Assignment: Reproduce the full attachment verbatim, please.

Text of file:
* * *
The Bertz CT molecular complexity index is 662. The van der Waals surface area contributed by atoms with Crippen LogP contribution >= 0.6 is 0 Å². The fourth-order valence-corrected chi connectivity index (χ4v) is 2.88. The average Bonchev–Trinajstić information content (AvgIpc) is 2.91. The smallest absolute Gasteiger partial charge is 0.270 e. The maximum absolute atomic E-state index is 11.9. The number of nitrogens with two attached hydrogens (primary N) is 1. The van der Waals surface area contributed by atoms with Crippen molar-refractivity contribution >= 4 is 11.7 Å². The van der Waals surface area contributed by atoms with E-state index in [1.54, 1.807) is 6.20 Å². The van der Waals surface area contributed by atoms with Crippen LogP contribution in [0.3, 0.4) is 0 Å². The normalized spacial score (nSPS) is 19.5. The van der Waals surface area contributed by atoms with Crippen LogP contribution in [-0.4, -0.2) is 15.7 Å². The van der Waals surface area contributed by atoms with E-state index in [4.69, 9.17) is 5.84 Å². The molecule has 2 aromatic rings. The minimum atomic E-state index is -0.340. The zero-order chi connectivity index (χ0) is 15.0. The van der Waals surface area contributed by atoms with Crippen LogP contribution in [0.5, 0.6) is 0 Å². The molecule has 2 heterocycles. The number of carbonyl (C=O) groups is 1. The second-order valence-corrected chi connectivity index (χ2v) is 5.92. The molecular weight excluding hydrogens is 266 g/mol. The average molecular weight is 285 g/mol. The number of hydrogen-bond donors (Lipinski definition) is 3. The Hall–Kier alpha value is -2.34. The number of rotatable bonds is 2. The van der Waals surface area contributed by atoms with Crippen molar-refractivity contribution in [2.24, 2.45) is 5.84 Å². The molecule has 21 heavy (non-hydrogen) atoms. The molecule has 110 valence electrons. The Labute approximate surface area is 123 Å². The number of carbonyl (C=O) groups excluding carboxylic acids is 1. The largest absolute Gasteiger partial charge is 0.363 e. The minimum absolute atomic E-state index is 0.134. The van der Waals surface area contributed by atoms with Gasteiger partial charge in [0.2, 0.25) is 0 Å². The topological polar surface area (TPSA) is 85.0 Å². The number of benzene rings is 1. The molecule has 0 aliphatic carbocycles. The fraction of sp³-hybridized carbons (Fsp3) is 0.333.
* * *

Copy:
The Bertz CT molecular complexity index is 662. The van der Waals surface area contributed by atoms with Crippen LogP contribution >= 0.6 is 0 Å². The fourth-order valence-corrected chi connectivity index (χ4v) is 2.88. The average Bonchev–Trinajstić information content (AvgIpc) is 2.91. The smallest absolute Gasteiger partial charge is 0.270 e. The maximum absolute atomic E-state index is 11.9. The number of nitrogens with two attached hydrogens (primary N) is 1. The van der Waals surface area contributed by atoms with Crippen molar-refractivity contribution >= 4 is 11.7 Å². The van der Waals surface area contributed by atoms with E-state index in [1.54, 1.807) is 6.20 Å². The van der Waals surface area contributed by atoms with Crippen LogP contribution in [0.3, 0.4) is 0 Å². The normalized spacial score (nSPS) is 19.5. The van der Waals surface area contributed by atoms with Crippen LogP contribution in [-0.4, -0.2) is 15.7 Å². The van der Waals surface area contributed by atoms with E-state index in [4.69, 9.17) is 5.84 Å². The molecule has 2 aromatic rings. The minimum atomic E-state index is -0.340. The zero-order chi connectivity index (χ0) is 15.0. The van der Waals surface area contributed by atoms with Crippen LogP contribution in [0.5, 0.6) is 0 Å². The molecule has 2 heterocycles. The number of carbonyl (C=O) groups is 1. The second-order valence-corrected chi connectivity index (χ2v) is 5.92. The molecular weight excluding hydrogens is 266 g/mol. The average molecular weight is 285 g/mol. The number of hydrogen-bond donors (Lipinski definition) is 3. The Hall–Kier alpha value is -2.34. The number of rotatable bonds is 2. The van der Waals surface area contributed by atoms with Crippen molar-refractivity contribution in [2.24, 2.45) is 5.84 Å². The molecule has 21 heavy (non-hydrogen) atoms. The molecule has 110 valence electrons. The Labute approximate surface area is 123 Å². The number of carbonyl (C=O) groups excluding carboxylic acids is 1. The largest absolute Gasteiger partial charge is 0.363 e. The minimum absolute atomic E-state index is 0.134. The van der Waals surface area contributed by atoms with Gasteiger partial charge in [0.2, 0.25) is 0 Å². The topological polar surface area (TPSA) is 85.0 Å². The number of benzene rings is 1. The molecule has 0 aliphatic carbocycles. The fraction of sp³-hybridized carbons (Fsp3) is 0.333.